I’ve been collecting and going over this year’s “retro sets” for the last couple months and am ready to pick back up on blogging about my Topps project. I’m through 1989, so the next step I wanted to do is do a re-cap of the decade. Here’s info I usually put in the post for each year, only I’ve accumulated it for the whole decade.
- Subsets by year: Topps either had a Record Breaker of Season Highlights subset every year in the 1980’s. They only missed having managers in 1982, and once they started up the All-Star subset in 1982, they stayed with it every year. The All-Star Rookie designation was brought back in 1987, along with the Future Stars subset. Every year from 1981 to 1985, they had a subset that was a “one-time-only” thing.
- 9 years: Manager / Team Checklist (’80-’81, ’83-’89)
- 8 years: All-Stars (’82-‘89)
- 7 years: Team Leaders (’82-’84, ’86-’89)
- 7 years: Record Breakers (’81, ’83, ’85-’89)
- 5 years: League Leaders (’80-’84)
- 4 years: Turn Back the Clock (’86-’89)
- 3 years: Season Highlights (’80, ’82, ‘84)
- 3 years: Future Stars: 3-player (’80-‘82)
- 3 years: Future Stars: 1-player (’87-‘89)
- 3 years: Topps All-Star Rookie Team (’87-‘89)
- 2 years: #1 Draft Picks (’85, ’89)
- 1 year: Post-Season (’81)
- 1 year: In Action (’82)
- 1 year: Super Veterans (’83)
- 1 year: Active Leaders (’84)
- 1 year: Father-Son (’85)
- 1 year: Tribute (’86 – Rose)
- 1 year: Team USA (’85)
- Set Design: See pictures above. 1986 and 1987 were the only years they didn’t have a completely white border.
- Packs: See the chart below for retail prices of wax packs and cello packs. Wax and cello packs were both available in all years, and both were raised by Topps at about the same pace. In 1980, a 15-card wax pack cost a quarter, but by 1989 that had gone up to 45¢, while a cello pack had gone up from 39¢ to 79¢.
- Rookies: I’d say the two most notable rookies are the 1980 Rickey Henderson and the 1985 McGwire Olympic card. Ripken’s RC would be 3rd, only because his RC isn’t his most notable – his card from the ’82 traded set fetches a higher premium. After that, I’d go with Roger Clemens (’85), Tony Gwynn (’83), Barry Bonds (’87), Wade Boggs (’83), Ryne Sandberg (’83), Don Mattingly (’84) and Kirby Puckett (’85) to round out the top 10 – and probably in that order. I’m excluding Topps Traded from this list. You could also consider some other guys from later sets, like the Big Unit in 1989 or Glavine from 1988, but this is getting into the big over-production era.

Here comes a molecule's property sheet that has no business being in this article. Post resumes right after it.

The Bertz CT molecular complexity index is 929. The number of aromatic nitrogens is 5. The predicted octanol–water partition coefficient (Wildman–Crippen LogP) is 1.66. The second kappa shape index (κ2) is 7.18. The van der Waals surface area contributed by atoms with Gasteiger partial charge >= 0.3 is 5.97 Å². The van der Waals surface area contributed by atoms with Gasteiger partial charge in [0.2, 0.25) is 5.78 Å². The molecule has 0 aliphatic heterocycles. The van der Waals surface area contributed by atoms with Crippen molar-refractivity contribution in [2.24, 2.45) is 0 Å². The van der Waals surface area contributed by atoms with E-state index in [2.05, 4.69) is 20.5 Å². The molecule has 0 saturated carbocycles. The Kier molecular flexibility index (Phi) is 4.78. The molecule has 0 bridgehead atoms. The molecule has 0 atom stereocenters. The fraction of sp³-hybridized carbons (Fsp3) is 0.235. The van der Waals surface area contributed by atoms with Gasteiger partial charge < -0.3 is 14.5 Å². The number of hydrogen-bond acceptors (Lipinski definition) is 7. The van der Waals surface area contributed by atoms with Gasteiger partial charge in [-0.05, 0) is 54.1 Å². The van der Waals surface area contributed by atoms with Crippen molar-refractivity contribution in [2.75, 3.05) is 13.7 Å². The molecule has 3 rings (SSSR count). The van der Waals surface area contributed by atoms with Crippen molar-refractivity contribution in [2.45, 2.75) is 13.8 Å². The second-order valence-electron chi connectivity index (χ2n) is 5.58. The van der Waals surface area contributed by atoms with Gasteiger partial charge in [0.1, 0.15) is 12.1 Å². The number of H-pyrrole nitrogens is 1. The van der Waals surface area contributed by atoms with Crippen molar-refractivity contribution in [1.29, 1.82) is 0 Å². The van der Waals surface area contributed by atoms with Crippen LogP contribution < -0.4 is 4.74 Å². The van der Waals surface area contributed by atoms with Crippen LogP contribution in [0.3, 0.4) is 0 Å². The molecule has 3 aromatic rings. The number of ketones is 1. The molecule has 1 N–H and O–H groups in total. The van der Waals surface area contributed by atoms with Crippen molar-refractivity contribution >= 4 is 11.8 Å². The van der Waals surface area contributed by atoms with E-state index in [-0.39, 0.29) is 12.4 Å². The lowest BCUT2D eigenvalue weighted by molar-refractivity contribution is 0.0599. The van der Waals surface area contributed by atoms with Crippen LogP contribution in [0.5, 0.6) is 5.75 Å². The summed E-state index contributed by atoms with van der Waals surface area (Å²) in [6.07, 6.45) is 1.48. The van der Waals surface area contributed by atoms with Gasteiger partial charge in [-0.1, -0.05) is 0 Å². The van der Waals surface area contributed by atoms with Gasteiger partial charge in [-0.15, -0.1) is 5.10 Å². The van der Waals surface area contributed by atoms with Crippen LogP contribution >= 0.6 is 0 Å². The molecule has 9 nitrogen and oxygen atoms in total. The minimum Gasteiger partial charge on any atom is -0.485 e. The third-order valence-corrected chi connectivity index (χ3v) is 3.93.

- Hall of Fame: See the Hall of Fame numbers by year below. The Turn Back the Clock subsets added a few more Hall of Famers, but this number has been gradually going down (as expected). It also won’t go up much over the next few years, as the guys up for HOF consideration with cards from the 80’s are basically Barry Larkin and a couple of guys with “steroid concerns”.
- Variations: The most interesting variation is on the 1980 proof sheets, where Billy Martin was on there as the Yankees manager before he was fired (for only the 2nd or 3rd of times). The next really interesting error I know of is not really a variation – because it was never corrected. The 1985 Topps RC of Angels OF Gary Pettis is actually of his younger brother. The next year saw two cards with the wrong # – there were no cards #’d #51 and #171, but 2 cards #’d #57 and #141. In 1988, the first print run of Al Leiter’s RC from the “Future Stars” subset included a picture of a different Yankees pitching prospect – Steve George. George never made it above Triple-A Columbus, thus this was the only time he was featured on a Major League card. In 1989, Tony Oliva’s card has a somewhat notable variation where the copyright line is not included.
- Last Active Player: Jamie Moyer was the only player with a card in the 1980’s Topps flagship set that was active in 2010. Omar Vizquel has a card in the 1989 Traded set and is still active.
Topps first began issuing a factory set in 1982 via the JC Penney catalog and continued to do so through 1985. Beginning in 1986, Topps sold factory sets to hobby dealers earlier in the year, then issued retail-only “holiday” versions later in the year in much more colorful boxes (see picture above).
Topps released 132-card Topps Traded sets in factory set form ever year but 1980. The most notable “update” card is probably the Cal Ripken from 1982 – it’s also the most valuable in just about any price guide. After that, it’s probably Junior Griffey’s RC in the 1989 Traded set. Other notables include: